The surveillance industry’s massive concentration is why America can’t seem to pass a federal consumer privacy law. The last consumer privacy law Congress passed was 1988’s Video Privacy Protection Act, a law that bans video-store clerks from telling anyone which VHS cassettes you’re renting. But federal law is effectively silent on every other kind of invasion — your ISP, your TV, your car, your phone, your medical implant, your dishwasher and your smart speaker can all harvest your data, charge you for the privilege and sell it to anyone, for any purpose.

That silence didn’t come cheap: whenever Congress moots a privacy law, the concentrated surveillance industry is all on the same page for the ensuing lobbying blitz, which it can afford thanks to the massive profits that an industry reaps when it eliminates “wasteful competition.”

This is a point that leftists sometimes miss about competition law. The point of competition isn’t merely to discipline companies into finding more efficient ways to run their businesses so that their prices go down. Sure, that’s sometimes a good thing for the public.

But there’s plenty of commercial conduct that we don’t want to improve — rather, we want to extinguish that conduct. We don’t want more efficient commercial surveillance — we want no commercial surveillance.

Without competition, an industry can outmaneuver the government. Think of IBM: the DOJ sued IBM for antitrust violations from 1970 to 1982. For 12 consecutive years, IBM spent more on lawyers to fight the DOJ’s Antitrust Division than the DOJ spent on all the lawyers it employed to fight every antitrust violation in the country. IBM literally outspent the US government, year after year, for 12 years! That let them delay the DOJ’s breakup long enough for Ronald Reagan to be elected, and then Reagan dropped the suit.

This doesn’t just effect customers for a monopoly’s products — it also (and especially) effects the workers for that monopoly. When employers don’t have to compete for labor, they can pay workers less and save money they might otherwise have to pay for benefits and workplace safety. Those additional profits can be plowed into lobbying against pro-union laws, and to pay the eye-watering sums charged by scumbag union-busting law firms.

Look at the companies who’ve gone to the Supreme Court to get the National Labor Review Board abolished: these are giant corporations from heavily concentrated sectors with little competition to erode their profits. And while Tesla, Trader Joe’s and Amazon all have very different businesses, they’re all similar enough that none of them sees an advantage to courting workers by offering a unionized shop:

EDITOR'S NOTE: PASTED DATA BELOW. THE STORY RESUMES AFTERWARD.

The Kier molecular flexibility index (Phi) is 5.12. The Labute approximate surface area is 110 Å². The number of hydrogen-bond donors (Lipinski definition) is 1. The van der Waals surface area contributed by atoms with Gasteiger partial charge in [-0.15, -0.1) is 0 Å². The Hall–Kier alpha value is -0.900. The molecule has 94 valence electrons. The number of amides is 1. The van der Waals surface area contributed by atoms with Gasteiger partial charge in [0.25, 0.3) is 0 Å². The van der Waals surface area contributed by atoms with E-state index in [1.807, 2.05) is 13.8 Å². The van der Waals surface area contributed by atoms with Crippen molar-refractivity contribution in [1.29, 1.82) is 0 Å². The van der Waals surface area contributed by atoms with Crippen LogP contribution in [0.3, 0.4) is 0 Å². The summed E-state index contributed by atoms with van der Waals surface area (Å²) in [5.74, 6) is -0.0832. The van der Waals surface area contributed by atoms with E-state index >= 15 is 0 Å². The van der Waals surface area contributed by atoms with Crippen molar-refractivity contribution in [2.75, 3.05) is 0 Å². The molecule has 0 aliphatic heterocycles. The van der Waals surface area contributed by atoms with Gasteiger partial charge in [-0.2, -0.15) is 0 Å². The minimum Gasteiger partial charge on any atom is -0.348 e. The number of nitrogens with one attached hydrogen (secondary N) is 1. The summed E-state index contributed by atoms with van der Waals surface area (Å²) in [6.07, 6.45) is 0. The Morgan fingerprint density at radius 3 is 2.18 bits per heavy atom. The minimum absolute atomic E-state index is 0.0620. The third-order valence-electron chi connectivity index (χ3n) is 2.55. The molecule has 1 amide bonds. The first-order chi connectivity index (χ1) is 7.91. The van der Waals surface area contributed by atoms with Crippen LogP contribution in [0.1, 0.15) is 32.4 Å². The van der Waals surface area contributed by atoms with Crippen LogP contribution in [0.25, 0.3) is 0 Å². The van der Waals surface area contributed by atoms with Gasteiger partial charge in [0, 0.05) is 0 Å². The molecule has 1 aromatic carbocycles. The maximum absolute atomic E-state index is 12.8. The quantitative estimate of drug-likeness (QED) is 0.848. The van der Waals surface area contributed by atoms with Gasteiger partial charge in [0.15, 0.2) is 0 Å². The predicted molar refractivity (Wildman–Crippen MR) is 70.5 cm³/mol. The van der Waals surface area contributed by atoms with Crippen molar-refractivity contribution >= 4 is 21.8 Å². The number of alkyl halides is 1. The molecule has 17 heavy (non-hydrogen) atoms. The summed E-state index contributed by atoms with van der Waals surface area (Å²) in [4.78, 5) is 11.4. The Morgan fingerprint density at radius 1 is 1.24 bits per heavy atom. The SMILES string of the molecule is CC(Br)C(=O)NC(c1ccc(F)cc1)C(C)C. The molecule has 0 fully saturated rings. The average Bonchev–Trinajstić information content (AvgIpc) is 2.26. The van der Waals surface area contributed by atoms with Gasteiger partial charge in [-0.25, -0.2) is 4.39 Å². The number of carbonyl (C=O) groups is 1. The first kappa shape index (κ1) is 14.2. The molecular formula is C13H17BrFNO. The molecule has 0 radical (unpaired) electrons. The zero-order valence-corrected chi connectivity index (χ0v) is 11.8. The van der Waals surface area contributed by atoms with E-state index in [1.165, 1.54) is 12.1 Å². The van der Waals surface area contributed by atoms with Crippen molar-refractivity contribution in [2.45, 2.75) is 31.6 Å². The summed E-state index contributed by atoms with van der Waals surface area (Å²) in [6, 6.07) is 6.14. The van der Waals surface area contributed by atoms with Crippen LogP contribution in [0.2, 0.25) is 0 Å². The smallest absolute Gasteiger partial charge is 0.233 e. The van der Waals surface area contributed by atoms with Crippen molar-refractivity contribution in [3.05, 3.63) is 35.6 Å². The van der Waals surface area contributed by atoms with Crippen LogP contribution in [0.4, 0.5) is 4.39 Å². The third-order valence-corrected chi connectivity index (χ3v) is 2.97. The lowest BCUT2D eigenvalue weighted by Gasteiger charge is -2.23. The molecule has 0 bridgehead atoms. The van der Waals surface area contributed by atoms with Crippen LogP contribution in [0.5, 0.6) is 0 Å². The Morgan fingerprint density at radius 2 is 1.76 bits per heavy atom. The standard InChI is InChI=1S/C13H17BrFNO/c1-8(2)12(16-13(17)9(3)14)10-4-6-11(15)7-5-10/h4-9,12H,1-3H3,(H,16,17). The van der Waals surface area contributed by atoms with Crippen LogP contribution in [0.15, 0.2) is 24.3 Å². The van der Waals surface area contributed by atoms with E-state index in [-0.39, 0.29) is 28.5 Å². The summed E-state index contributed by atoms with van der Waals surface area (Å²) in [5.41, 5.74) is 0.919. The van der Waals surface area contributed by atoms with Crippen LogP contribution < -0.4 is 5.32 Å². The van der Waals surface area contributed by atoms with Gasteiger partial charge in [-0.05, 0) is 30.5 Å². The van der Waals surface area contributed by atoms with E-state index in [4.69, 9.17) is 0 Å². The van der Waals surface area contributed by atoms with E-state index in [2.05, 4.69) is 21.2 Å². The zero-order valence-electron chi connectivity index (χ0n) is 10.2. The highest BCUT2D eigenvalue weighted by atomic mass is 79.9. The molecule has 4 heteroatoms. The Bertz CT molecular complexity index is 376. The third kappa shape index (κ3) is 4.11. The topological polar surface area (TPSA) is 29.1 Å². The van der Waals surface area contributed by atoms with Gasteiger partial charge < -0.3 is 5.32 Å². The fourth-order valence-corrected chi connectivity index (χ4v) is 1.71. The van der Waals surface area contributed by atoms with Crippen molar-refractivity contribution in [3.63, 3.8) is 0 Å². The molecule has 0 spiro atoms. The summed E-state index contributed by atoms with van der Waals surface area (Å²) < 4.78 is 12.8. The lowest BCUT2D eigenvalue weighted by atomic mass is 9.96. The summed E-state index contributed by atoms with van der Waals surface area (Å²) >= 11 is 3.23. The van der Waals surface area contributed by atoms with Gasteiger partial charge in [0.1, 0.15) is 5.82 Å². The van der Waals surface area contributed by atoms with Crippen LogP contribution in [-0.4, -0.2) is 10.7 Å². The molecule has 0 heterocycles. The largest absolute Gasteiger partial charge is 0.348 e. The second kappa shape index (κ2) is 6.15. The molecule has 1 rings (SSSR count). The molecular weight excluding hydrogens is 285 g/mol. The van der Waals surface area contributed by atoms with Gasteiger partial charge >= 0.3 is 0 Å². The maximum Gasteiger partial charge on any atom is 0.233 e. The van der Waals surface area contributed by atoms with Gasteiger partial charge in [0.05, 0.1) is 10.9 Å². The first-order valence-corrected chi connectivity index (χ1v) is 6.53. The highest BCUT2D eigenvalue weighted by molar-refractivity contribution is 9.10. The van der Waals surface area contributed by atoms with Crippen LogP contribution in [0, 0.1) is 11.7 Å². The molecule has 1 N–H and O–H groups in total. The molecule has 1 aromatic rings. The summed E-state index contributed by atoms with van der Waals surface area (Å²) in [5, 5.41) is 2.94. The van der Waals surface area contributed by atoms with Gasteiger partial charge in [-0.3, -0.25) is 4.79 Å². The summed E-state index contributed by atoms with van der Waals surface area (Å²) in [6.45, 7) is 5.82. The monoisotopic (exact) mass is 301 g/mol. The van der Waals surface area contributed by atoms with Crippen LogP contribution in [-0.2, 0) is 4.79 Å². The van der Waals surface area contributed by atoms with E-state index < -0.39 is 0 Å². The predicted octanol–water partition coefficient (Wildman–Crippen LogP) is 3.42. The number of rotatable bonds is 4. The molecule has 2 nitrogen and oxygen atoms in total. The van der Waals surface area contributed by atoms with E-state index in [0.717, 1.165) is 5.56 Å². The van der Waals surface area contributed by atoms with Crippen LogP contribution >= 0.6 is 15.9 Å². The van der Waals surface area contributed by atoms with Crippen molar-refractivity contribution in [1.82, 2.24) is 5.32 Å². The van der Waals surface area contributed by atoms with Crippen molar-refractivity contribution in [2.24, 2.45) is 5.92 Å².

It’s not just leftists who fail to grasp the relationship between competition and the ability of regulators to do their job. Libertarians miss this, too. Even if you’re a fully Fountainhead-poisoned freedom-to-contract hobgoblin, you still want a government that can enforce those contracts and defend the property rights they invoke. For a government to force a corporation to abide by its contractual obligations, that government has to be more powerful than the corporation it is charged with policing. Which means that however large you’re willing to let a monopoly or cartel grow, you’re going to have to tolerate a government that’s even larger:

The “$30b win” for America’s merchants is, in fact, a loss. 20 years of litigation over high fees, and the fees are now much higher. But that loss is surely unevenly distributed. Walmart and Amazon and other retail giants are going to be able to bargain for all kinds of off-the-books rebates, promotions, and other sweetheart deals, meaning that they’ll have even more unfair advantages over smaller, more disorganized retailers. That means more of those mom-and-pops will vanish, leaving shoppers with less choice and higher prices — and workers with less choice and lower wages.

The lesson of 40 years of pro-monopoly policy couldn’t be clearer: you can either have an economy that is regulated by lawmakers who are at least nominally transparent and democratically accountable, or you can have an economy regulated by totally unaccountable and opaque monopolists. Fail to do the former, and you will always end up with the latter.

If you’d like an essay-formatted version of this post to read or share, here’s a link to it on, my surveillance-free, ad-free, tracker-free blog: